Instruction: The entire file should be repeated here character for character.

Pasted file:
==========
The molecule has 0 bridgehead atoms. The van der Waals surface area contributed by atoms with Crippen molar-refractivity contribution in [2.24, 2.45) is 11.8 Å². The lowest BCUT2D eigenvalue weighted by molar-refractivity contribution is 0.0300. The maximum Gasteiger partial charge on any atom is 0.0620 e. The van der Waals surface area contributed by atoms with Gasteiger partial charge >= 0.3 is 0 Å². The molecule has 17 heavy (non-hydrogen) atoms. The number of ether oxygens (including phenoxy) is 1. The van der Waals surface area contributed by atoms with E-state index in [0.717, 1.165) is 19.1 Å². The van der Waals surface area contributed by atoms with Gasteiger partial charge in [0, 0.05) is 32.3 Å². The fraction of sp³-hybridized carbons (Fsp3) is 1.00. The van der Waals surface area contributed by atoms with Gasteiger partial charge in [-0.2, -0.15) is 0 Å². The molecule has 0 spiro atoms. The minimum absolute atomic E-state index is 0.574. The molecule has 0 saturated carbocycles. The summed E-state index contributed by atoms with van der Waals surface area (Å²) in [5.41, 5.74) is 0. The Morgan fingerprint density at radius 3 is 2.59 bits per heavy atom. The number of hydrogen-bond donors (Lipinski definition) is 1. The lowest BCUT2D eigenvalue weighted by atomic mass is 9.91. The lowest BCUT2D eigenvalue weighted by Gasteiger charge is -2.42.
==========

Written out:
The molecule has 0 bridgehead atoms. The van der Waals surface area contributed by atoms with Crippen molar-refractivity contribution in [2.24, 2.45) is 11.8 Å². The lowest BCUT2D eigenvalue weighted by molar-refractivity contribution is 0.0300. The maximum Gasteiger partial charge on any atom is 0.0620 e. The van der Waals surface area contributed by atoms with Gasteiger partial charge >= 0.3 is 0 Å². The molecule has 17 heavy (non-hydrogen) atoms. The number of ether oxygens (including phenoxy) is 1. The van der Waals surface area contributed by atoms with E-state index in [0.717, 1.165) is 19.1 Å². The van der Waals surface area contributed by atoms with Gasteiger partial charge in [0, 0.05) is 32.3 Å². The fraction of sp³-hybridized carbons (Fsp3) is 1.00. The van der Waals surface area contributed by atoms with Gasteiger partial charge in [-0.2, -0.15) is 0 Å². The molecule has 0 spiro atoms. The minimum absolute atomic E-state index is 0.574. The molecule has 0 saturated carbocycles. The summed E-state index contributed by atoms with van der Waals surface area (Å²) in [5.41, 5.74) is 0. The Morgan fingerprint density at radius 3 is 2.59 bits per heavy atom. The number of hydrogen-bond donors (Lipinski definition) is 1. The lowest BCUT2D eigenvalue weighted by atomic mass is 9.91. The lowest BCUT2D eigenvalue weighted by Gasteiger charge is -2.42.